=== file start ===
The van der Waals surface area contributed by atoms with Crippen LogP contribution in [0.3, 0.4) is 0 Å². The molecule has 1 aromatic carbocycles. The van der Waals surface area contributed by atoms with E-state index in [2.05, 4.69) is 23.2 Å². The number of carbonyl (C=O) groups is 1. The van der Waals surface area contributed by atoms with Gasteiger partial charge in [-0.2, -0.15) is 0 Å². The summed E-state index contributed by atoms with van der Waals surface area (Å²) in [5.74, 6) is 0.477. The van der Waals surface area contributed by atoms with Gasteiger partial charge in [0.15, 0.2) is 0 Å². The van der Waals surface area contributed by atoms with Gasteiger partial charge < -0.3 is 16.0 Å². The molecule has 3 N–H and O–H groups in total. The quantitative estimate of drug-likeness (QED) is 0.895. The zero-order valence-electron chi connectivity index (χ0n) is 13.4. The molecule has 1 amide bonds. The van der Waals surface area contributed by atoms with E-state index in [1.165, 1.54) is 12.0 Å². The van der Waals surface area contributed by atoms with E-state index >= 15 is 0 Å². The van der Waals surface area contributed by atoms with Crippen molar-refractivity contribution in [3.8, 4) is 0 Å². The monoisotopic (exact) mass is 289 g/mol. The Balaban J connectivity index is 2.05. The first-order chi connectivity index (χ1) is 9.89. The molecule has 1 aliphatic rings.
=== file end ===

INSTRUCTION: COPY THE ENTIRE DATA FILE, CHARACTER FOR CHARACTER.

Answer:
The van der Waals surface area contributed by atoms with Crippen LogP contribution in [0.3, 0.4) is 0 Å². The molecule has 1 aromatic carbocycles. The van der Waals surface area contributed by atoms with E-state index in [2.05, 4.69) is 23.2 Å². The number of carbonyl (C=O) groups is 1. The van der Waals surface area contributed by atoms with Gasteiger partial charge in [-0.2, -0.15) is 0 Å². The summed E-state index contributed by atoms with van der Waals surface area (Å²) in [5.74, 6) is 0.477. The van der Waals surface area contributed by atoms with Gasteiger partial charge in [0.15, 0.2) is 0 Å². The van der Waals surface area contributed by atoms with Gasteiger partial charge < -0.3 is 16.0 Å². The molecule has 3 N–H and O–H groups in total. The quantitative estimate of drug-likeness (QED) is 0.895. The zero-order valence-electron chi connectivity index (χ0n) is 13.4. The molecule has 1 amide bonds. The van der Waals surface area contributed by atoms with E-state index in [1.165, 1.54) is 12.0 Å². The van der Waals surface area contributed by atoms with E-state index >= 15 is 0 Å². The van der Waals surface area contributed by atoms with Crippen molar-refractivity contribution in [3.8, 4) is 0 Å². The monoisotopic (exact) mass is 289 g/mol. The Balaban J connectivity index is 2.05. The first-order chi connectivity index (χ1) is 9.89. The molecule has 1 aliphatic rings.